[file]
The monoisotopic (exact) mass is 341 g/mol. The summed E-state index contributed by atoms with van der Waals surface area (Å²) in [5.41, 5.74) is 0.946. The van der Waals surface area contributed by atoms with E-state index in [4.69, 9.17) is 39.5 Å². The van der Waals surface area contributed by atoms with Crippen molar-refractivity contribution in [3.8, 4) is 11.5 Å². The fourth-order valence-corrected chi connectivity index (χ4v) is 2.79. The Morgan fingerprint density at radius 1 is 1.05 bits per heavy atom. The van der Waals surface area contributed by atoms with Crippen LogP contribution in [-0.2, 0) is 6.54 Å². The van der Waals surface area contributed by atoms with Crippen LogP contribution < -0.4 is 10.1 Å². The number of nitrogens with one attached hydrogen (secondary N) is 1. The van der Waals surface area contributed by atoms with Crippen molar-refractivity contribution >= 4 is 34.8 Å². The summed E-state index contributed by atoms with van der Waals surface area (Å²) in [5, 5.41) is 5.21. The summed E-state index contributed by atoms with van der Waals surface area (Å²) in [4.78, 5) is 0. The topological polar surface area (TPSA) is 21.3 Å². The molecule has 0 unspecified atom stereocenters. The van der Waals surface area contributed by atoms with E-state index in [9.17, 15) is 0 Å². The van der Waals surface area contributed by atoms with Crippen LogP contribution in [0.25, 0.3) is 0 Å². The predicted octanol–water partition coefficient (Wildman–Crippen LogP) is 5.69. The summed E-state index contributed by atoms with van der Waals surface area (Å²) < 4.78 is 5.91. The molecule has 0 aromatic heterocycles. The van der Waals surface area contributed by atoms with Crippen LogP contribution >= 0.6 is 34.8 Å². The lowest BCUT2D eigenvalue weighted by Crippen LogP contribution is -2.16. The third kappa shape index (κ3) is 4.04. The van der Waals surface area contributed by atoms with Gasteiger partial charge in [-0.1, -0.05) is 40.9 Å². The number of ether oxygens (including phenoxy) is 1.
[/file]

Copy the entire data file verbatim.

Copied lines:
The monoisotopic (exact) mass is 341 g/mol. The summed E-state index contributed by atoms with van der Waals surface area (Å²) in [5.41, 5.74) is 0.946. The van der Waals surface area contributed by atoms with E-state index in [4.69, 9.17) is 39.5 Å². The van der Waals surface area contributed by atoms with Crippen molar-refractivity contribution in [3.8, 4) is 11.5 Å². The fourth-order valence-corrected chi connectivity index (χ4v) is 2.79. The Morgan fingerprint density at radius 1 is 1.05 bits per heavy atom. The van der Waals surface area contributed by atoms with Crippen LogP contribution in [-0.2, 0) is 6.54 Å². The van der Waals surface area contributed by atoms with Crippen LogP contribution < -0.4 is 10.1 Å². The number of nitrogens with one attached hydrogen (secondary N) is 1. The van der Waals surface area contributed by atoms with Crippen molar-refractivity contribution >= 4 is 34.8 Å². The summed E-state index contributed by atoms with van der Waals surface area (Å²) in [5, 5.41) is 5.21. The summed E-state index contributed by atoms with van der Waals surface area (Å²) in [4.78, 5) is 0. The topological polar surface area (TPSA) is 21.3 Å². The molecule has 0 unspecified atom stereocenters. The van der Waals surface area contributed by atoms with E-state index in [9.17, 15) is 0 Å². The van der Waals surface area contributed by atoms with Crippen LogP contribution in [0.25, 0.3) is 0 Å². The predicted octanol–water partition coefficient (Wildman–Crippen LogP) is 5.69. The summed E-state index contributed by atoms with van der Waals surface area (Å²) < 4.78 is 5.91. The molecule has 0 aromatic heterocycles. The van der Waals surface area contributed by atoms with Crippen LogP contribution >= 0.6 is 34.8 Å². The lowest BCUT2D eigenvalue weighted by Crippen LogP contribution is -2.16. The third kappa shape index (κ3) is 4.04. The van der Waals surface area contributed by atoms with Gasteiger partial charge in [-0.1, -0.05) is 40.9 Å². The number of ether oxygens (including phenoxy) is 1.